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Dashed hope for HIV patients as another vaccine trial fails after large-scale study

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By Francesca Iwambe, Abuja

There ses to be dimmed hope for people living with human immunodeficiency virus, (HIV), as the only vaccine against the virus being tested nearing the completion of testing trials has proved ineffective, its manufacturer has announced.

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Known as Mosaico, the trial was the product of a public-private partnership including the US government and the Janssen Pharmaceuticals.

HIV is a virus that gradually attacks the immune system, which is our body’s natural defence against illness. AIDS is a syndrome caused by the HIV virus.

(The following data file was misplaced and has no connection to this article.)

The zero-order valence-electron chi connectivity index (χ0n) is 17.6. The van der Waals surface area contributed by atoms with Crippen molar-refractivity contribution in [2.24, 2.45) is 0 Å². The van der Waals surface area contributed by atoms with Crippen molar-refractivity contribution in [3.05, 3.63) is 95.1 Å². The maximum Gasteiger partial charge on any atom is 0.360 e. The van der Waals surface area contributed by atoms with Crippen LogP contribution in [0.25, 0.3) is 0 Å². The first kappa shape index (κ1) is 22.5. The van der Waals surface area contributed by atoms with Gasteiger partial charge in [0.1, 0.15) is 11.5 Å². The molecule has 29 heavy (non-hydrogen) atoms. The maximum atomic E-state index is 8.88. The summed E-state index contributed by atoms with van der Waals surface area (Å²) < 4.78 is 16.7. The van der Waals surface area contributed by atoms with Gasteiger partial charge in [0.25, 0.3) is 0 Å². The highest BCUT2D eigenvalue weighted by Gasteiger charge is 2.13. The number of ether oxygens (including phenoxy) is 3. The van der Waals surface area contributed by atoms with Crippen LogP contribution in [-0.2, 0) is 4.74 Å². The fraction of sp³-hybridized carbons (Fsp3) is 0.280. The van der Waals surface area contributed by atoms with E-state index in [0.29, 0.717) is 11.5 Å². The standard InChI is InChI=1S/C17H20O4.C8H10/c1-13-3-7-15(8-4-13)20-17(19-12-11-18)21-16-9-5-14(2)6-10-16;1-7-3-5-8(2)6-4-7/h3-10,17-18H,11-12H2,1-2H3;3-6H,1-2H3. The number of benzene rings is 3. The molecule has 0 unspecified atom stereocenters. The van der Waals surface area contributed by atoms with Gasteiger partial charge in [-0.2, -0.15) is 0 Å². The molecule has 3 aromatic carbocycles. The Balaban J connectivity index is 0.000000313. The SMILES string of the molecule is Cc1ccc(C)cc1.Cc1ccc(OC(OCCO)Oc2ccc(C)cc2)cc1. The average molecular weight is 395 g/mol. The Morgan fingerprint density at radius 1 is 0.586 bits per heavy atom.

The failure of the latest candidate underscores the challenges of designing a vaccine for HIV.

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The announcement posted on the Johnson & Johnson’s website noted that the study’s independent Data and Safety Monitoring Board determined that the regimen was not effective in preventing HIV infection compared to the placebo among study participants.

It also said no safety issues with the vaccine regimen were identified.

In light of the DSMB’s determination, the Mosaico clinical trial will be discontinued, it said.
It noted that participant notifications and further analyses of the data are underway.

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Throughout the trial, study investigators have ensured that any individuals who contracted HIV received prompt HIV treatment and care.

“We are disappointed with this outcome and stand in solidarity with the people and communities vulnerable to and affected by HIV,” said the Global Therapeutic Area Head, Vaccines, Janssen Research & Development, LLC, Penny Heaton.